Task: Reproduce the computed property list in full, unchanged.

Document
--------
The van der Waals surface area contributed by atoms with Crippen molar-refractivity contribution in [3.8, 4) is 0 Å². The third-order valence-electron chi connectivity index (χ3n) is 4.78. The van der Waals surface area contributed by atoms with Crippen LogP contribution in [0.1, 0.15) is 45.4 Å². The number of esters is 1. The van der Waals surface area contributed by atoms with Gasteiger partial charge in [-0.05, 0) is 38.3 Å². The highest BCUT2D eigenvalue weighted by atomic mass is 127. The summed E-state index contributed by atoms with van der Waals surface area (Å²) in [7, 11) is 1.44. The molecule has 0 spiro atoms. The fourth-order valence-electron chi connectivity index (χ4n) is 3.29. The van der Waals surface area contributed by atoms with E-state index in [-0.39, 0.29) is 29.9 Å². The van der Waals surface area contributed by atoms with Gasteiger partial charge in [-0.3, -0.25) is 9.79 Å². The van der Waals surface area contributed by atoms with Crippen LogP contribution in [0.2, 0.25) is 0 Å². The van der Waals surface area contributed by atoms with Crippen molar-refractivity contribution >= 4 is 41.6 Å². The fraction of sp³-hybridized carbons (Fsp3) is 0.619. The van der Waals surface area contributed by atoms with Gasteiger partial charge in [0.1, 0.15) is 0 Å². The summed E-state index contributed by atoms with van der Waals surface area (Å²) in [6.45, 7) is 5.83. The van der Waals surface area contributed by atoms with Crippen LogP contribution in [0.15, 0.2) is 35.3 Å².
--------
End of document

The van der Waals surface area contributed by atoms with Crippen molar-refractivity contribution in [3.8, 4) is 0 Å². The third-order valence-electron chi connectivity index (χ3n) is 4.78. The van der Waals surface area contributed by atoms with Crippen LogP contribution in [0.1, 0.15) is 45.4 Å². The number of esters is 1. The van der Waals surface area contributed by atoms with Gasteiger partial charge in [-0.05, 0) is 38.3 Å². The highest BCUT2D eigenvalue weighted by atomic mass is 127. The summed E-state index contributed by atoms with van der Waals surface area (Å²) in [7, 11) is 1.44. The molecule has 0 spiro atoms. The fourth-order valence-electron chi connectivity index (χ4n) is 3.29. The van der Waals surface area contributed by atoms with E-state index in [-0.39, 0.29) is 29.9 Å². The van der Waals surface area contributed by atoms with Gasteiger partial charge in [-0.3, -0.25) is 9.79 Å². The van der Waals surface area contributed by atoms with Crippen LogP contribution in [0.2, 0.25) is 0 Å². The van der Waals surface area contributed by atoms with Crippen molar-refractivity contribution >= 4 is 41.6 Å². The fraction of sp³-hybridized carbons (Fsp3) is 0.619. The van der Waals surface area contributed by atoms with Gasteiger partial charge in [0.1, 0.15) is 0 Å². The summed E-state index contributed by atoms with van der Waals surface area (Å²) in [6.45, 7) is 5.83. The van der Waals surface area contributed by atoms with Crippen LogP contribution in [0.15, 0.2) is 35.3 Å².